Job Quality Index Down, Manufacturing Lost 30,000 Jobs Since January, Overall Job Growth Below Expectations

Jobs Report: Job Quality Index

WASHINGTON — The Coalition for a Prosperous America (CPA) today announced that the U.S. Private Sector Job Quality Index (JQI) was 81.56, down by -0.35% from the preceding month. The overall April 2024 Jobs Report from the government’s Bureau of Labor Statistics was also lower than expected, a potential early sign of an economic slowdown helped by persistent structural issues in the US labor market as shown in the JQI.

The April Jobs Report showed the US economy adding 175,000 jobs in April and the unemployment rate rising slightly to 3.9%. This was below expectations from most economists, who had expected about 240,000 jobs to be added and unemployment to remain at 3.8%. A cooldown in the labor market will increase calls for interest rate cuts to stimulate job growth, but this is far from certain to happen as the Federal Reserve has recently indicated it will keep interest rates high to further bring inflation down closer to 2%.

A below-expectations jobs report and a continuing decline in the JQI are not good signs for the U.S. economy. Not only is job growth slowing, but the jobs that are added are increasingly lower quality. The top industries adding jobs are primarily in low-paid, low-quality job sectors. Jobs in these categories are largely below the US average weekly wage, showing US job gains are skewed toward lower-quality job groups.

The JQI, developed by CPA in partnership with other economists, divides the U.S. private sector nonmanagement labor force of 109.6 million employees into 16 sectors and 164 subsectors to evaluate economic trends in national employment. Sectors where the average weekly wage is above the average weekly wage for this group are termed “high-quality jobs” and those below are “low-quality jobs.” The data shows that for over 30 years the U.S. economy has created more low-quality jobs than high-quality.

This most recent JQI continues with this trend. Overall, between February and March, high-quality job growth increased 0.02%, while low-quality job growth increased 0.11%.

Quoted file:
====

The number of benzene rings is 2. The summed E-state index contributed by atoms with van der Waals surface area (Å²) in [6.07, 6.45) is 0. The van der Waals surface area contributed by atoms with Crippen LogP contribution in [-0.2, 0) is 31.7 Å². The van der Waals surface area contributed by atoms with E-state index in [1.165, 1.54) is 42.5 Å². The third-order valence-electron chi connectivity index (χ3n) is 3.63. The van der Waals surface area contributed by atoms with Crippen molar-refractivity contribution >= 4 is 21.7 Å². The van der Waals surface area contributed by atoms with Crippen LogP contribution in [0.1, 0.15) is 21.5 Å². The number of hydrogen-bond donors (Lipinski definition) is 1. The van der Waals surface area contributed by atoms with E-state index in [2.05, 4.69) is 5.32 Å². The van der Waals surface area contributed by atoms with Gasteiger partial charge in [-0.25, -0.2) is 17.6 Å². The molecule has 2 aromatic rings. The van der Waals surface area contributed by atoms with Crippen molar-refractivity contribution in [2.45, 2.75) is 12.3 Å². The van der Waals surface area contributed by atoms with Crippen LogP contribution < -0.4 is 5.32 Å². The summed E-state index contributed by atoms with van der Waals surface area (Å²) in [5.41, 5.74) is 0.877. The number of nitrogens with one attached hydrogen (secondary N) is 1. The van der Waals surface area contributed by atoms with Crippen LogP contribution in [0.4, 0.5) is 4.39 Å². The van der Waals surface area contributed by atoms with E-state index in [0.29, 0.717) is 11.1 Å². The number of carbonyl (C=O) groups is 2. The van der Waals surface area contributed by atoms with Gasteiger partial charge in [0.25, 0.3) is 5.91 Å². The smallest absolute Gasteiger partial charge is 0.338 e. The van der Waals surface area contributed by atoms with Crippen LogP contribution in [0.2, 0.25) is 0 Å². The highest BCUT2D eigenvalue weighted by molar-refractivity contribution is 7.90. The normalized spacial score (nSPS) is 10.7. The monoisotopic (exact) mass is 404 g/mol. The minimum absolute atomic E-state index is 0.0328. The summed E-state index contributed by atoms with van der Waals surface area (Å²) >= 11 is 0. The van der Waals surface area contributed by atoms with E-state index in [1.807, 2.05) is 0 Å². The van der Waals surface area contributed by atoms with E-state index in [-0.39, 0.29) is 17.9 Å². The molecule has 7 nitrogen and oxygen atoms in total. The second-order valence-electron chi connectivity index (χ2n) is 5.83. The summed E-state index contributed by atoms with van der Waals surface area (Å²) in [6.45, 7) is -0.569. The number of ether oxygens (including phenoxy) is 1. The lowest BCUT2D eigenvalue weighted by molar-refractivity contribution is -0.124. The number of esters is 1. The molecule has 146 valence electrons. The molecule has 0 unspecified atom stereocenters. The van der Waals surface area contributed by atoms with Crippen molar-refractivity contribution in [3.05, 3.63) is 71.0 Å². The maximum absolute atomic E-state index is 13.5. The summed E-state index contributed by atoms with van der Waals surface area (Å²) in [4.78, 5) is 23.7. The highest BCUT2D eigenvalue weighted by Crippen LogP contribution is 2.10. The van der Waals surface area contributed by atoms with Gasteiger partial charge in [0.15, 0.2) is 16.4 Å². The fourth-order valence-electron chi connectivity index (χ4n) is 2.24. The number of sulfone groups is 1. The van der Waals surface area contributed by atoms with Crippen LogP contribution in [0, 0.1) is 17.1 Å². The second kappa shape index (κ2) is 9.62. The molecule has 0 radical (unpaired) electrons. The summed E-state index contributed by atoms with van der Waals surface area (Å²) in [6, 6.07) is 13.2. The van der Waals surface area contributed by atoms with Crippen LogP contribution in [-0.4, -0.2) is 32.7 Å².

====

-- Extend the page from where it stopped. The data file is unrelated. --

Among high-quality jobs, the top subsectors by job growth were Hospitals, with 29,300 jobs added (a 0.6% increase), followed by Residential building construction with 8,800 jobs added (a 1.5% increase). Low-quality subsectors added far more jobs during this time though. The largest growth low-quality subsectors were General merchandise retailers, with 26,200 jobs added (up 0.85%), Home health care services, with 17,400 jobs added (up 1.1%), and Services to buildings & dwellings, with 13,600 jobs added (up 0.7%).

According to the government’s report, manufacturing jobs growth continues to be poor. Total manufacturing jobs fell by 0.2% in March and recovered only by 0.02% in April. Overall, April manufacturing job totals are down 15,000 from February and down 30,000 jobs from January. The largest manufacturing job losses in March were the high-quality job subsectors of Fabricated metal product manufacturing, with 4,100 jobs lost (down 0.4%), and Computer and electronic product manufacturing, with 2,700 jobs lost (also down 0.4%). Many other manufacturing subsectors also experienced job losses, including Electrical equipment, appliance, and component manufacturing (down 2,600 jobs, 1%) and Furniture and related product manufacturing (down 1,900 jobs, 0.8%).

Overall wage growth is up 0.39% across all jobs in March. Manufacturing wage growth is only slightly below average at 0.34%. However, this is largely propped up by high growth in Textile mill manufacturing wages (up 4.75%). Excluding this subsector, manufacturing wages decreased 0.03% in March.

Wage growth was strong in the high-quality job subsectors, where total wages rose 0.56%. Computer systems design & related services (up 1.4%) and Building equipment contractors (up 0.75%) were the biggest contributors for high-quality jobs. Meanwhile, wages for low-quality jobs were flat. Wages for low-quality subsectors such as Grocery and convenience retailers were up 1.56%, and Warehousing and storage wages were up 0.73%. However, wages for General merchandise retailers fell by 0.94%), and Traveler accommodation wages fell by 0.91%.

Figure 1. Job Quality Index 1990-2024


CPA is the leading national, bipartisan organization exclusively representing domestic producers and workers across many industries and sectors of the U.S. economy.

The latest CPA news and updates, delivered every Friday.


Get the latest in CPA news, industry analysis, opinion, and updates from Team CPA.